We are all looking forward to the festive season. It’s time to let our hair down (metaphorically in my case) and indulge in some festive fun. Enjoying a few beers, sharing a glass or 2 of mulled wine on cold nights with friends and indulging in mince pies and other festive foods is an integral part of the holidays.
That being said, in my line of work, I see the same patterns repeat year after year. Many start off with the intention of obtaining a good balance of festive fun and maintaining a healthy (ish) routine, however, this often starts to slide and around the 3rd week in December. It’s at this time that we can find ourselves feeling frustrated, out of control and fearing a mountain to climb come the first week in January, all to get back to where we were in early December.
To stop you from undoing all the hard work you put in earlier in the year, I have put together a few simple strategies to keep you in good shape and high spirits this Christmas.
Parties/Events you feel obliged to attend
There are going to be occasions this festive period that you “have to” attend despite not really wanting to go. Decide which ones these are (really think about this) and then create a damage limitation strategy. For such occasions I suggest:
- Eat a healthy meal before so you don’t snack.
- Limit your alcohol intake to 2 drinks or don’t drink at all. Alcohol-free options are much better now.
- Leave as soon as it is polite to do so but make sure you have a good excuse to hand in case others try to tempt you to stay.
Parties/Events you do want to attend
These are the ones that actually mean something to you. This, in most cases, will be somewhere between 1-5 parties maximum. For such occasions I suggest:
- Skip breakfast that day
- Walk more than you normally would
- Do an additional training session that week
- Let your hair down and enjoy your time with those that matter most to you
This can be a joyful week but also a pretty gluttonous and boozy one. Once celebrations begin and the bubbles are flowing it is hard to say no. Do try to not overindulge but if you do here are some measures to help counteract your overindulgences:
- Go for long walks daily.
- Adopt a 2 meal strategy (brunch/lunch & dinner).
- Stay off the booze until dinner.
- Try to exercise consciously each day – go for a run, go to the gym, do some yoga, do an online HIIT class, do your local parkrun on Xmas day.
Dining out in the lead-up to Xmas
Meals out are pretty calorific affairs at the best of times (25-40% more kcals than it says on the menu), however, you can mitigate this by incorporating some of the following:
- Look at the menu online prior to going and decide on a healthy but tasty option.
- Order only 2 courses, ideally a starter and a main.
- Have the bread instead of a starter (no dessert).
- Set a 2-drink limit.
- Skip breakfast and/or lunch that day.
Dealing with a hangover
Christmas is a time to sit back and enjoy spending time with friends and family, and often that includes drinking a little too much of your tipple of choice. While it’s all fun and games when you’re drinking, the next day can be a little rough. Here are a few simple ways to fight the dreaded holiday hangover.
- Try to fast the following day until lunch and make sure to drink lots of mineral water, especially before going to bed and upon waking up. The minerals/electrolytes in water will limit the effects of dehydration and counter the cravings that come from your blood sugar dropping.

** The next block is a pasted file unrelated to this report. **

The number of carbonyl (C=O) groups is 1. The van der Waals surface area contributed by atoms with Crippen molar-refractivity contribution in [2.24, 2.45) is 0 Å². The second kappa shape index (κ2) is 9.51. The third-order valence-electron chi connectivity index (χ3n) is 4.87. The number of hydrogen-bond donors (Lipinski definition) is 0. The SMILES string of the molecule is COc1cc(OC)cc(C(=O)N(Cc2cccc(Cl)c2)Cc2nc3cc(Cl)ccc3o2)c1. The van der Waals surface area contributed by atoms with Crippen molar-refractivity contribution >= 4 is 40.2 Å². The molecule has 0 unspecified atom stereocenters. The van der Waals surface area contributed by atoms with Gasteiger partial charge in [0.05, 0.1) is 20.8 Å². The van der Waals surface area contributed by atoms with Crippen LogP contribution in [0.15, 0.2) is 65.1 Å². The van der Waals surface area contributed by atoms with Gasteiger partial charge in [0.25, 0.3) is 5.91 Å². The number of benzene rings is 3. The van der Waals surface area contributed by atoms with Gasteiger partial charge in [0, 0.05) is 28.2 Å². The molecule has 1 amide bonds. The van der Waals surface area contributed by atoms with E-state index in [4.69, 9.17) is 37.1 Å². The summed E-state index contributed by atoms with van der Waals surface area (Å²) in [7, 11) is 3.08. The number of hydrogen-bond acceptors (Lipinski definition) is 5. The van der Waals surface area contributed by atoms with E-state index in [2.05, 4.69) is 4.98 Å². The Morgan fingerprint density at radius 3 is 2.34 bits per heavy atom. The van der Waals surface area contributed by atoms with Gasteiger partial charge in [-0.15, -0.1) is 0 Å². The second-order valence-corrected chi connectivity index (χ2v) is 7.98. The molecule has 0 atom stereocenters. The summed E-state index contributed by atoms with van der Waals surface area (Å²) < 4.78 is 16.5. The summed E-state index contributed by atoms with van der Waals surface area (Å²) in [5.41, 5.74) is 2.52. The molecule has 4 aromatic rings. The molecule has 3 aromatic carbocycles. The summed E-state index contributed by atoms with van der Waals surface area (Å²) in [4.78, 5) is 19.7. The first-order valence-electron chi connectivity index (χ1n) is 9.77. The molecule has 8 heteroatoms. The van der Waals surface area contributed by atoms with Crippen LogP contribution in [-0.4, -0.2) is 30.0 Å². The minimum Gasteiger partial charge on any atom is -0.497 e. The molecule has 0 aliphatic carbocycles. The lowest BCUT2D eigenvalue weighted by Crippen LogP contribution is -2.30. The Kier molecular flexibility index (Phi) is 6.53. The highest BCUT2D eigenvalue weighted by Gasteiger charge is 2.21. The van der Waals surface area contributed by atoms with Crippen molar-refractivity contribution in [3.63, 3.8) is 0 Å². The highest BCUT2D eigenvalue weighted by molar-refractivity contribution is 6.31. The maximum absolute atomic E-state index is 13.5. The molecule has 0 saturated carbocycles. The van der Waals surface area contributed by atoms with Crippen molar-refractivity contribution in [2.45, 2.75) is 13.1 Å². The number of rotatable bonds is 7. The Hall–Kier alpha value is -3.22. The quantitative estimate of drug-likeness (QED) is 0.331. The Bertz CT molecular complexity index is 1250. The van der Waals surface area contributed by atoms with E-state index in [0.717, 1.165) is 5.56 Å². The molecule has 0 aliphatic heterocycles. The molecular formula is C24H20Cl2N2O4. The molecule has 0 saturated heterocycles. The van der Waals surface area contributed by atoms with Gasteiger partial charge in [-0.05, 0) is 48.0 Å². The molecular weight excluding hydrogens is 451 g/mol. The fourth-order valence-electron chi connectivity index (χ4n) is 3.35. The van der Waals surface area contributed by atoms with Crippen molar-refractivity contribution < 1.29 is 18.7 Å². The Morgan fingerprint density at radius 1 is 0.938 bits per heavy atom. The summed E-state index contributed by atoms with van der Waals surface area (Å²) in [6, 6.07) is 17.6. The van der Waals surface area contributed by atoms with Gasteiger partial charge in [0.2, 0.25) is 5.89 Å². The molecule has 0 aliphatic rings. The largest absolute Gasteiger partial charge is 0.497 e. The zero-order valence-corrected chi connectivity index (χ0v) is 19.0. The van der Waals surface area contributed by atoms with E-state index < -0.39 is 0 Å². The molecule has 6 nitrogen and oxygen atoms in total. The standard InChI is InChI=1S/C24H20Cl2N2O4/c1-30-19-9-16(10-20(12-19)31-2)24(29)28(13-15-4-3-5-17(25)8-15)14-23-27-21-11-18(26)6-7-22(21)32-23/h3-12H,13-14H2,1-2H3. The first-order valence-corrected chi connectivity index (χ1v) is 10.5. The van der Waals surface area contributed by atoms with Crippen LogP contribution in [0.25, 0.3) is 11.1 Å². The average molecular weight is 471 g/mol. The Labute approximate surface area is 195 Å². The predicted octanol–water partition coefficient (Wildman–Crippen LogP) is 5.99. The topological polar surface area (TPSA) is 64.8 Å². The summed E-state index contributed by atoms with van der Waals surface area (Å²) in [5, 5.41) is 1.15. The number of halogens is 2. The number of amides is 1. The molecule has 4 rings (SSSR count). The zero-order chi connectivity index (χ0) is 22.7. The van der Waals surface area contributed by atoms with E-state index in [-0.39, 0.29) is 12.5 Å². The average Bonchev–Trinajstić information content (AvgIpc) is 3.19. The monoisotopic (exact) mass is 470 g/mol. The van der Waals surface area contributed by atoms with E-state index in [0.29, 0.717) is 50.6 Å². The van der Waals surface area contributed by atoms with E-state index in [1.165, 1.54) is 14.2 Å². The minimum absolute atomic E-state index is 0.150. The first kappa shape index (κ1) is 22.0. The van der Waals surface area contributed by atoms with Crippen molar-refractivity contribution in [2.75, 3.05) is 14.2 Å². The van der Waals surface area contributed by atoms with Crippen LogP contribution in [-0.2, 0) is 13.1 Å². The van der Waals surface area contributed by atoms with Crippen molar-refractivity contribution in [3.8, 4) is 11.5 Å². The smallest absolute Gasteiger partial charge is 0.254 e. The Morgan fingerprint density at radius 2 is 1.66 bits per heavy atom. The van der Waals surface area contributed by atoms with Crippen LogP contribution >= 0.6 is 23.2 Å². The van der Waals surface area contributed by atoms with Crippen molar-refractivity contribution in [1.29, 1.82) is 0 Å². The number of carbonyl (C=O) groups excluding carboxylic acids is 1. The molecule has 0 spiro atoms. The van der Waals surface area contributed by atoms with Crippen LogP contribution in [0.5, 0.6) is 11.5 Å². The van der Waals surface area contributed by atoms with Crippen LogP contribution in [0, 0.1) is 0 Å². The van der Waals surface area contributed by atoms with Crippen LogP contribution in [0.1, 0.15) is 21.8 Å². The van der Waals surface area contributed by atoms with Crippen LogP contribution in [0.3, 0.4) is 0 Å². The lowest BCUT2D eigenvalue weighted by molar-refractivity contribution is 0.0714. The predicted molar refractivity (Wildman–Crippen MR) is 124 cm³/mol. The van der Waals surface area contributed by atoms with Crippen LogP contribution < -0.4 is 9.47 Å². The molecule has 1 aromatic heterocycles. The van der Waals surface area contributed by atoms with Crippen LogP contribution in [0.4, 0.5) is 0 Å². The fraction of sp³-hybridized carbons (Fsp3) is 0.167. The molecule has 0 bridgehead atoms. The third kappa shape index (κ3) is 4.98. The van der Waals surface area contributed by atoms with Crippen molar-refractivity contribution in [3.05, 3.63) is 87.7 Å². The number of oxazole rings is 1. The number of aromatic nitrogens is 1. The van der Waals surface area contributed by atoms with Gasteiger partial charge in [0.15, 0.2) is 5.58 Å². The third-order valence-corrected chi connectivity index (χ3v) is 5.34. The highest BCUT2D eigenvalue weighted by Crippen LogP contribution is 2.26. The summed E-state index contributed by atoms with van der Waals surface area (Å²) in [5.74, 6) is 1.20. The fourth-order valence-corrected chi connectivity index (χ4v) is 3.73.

- What you do after your last drink and before falling asleep is critical for the quality of your sleep and how you feel the following day. Walk home if it is safe and practical to do so. Movement stimulates your lymphatic system, a network of organs, tissues, and vessels that transport lymphatic fluid throughout the body. The system also helps regulate fluids in your body, something alcohol consumption frequently disrupts.
- Similarly going for a walk as soon as you wake up will also help. It will likely be hard to motivate yourself to do this, but you will feel so much better afterward, even if you can only manage a 5-10 minute walk.
- Try to make sure the first bit of food you put in your body nourishes you. Your body has been poisoned and it is screaming out for nutrients.
- Take a multi-vitamin or some vitamin C when you wake up.
Maintaining a healthy routine during the festive period
This is possible, but for most people a healthy routine will be easier to stick to if it’s scaled back a bit. Set realistic expectations for yourself based on previous Christmases (not your normal day-to-day) and try to beat what you managed to achieve the last time around. For example:
- If you normally exercise/train 3 days a week set a target of 2 and if you manage 3 or more you will get greater joy from beating your target. This way you’re setting yourself up for success rather than failure.
- Look to increase your walking more in this period, especially when you are off and don’t have the pressures of work.
- Try to eat as normally as you can in and around the ‘big meals’.
- Try to use this time as an opportunity to get more sleep. Poor sleep leads poor choices, which equals consequences.
I hope my advice helps you navigate the challenges that come with the festive period. To me and my clients, December is always a maintenance month. I don’t concern myself with moving “the needle” forward. My sole aim is to do enough to keep me where I am.
Remember whilst it’s important to do your best to show restraint over the holiday season, it is equally important to have fun and enjoy letting loose with family and friends.
Written by Gus Martin, Principal Coach.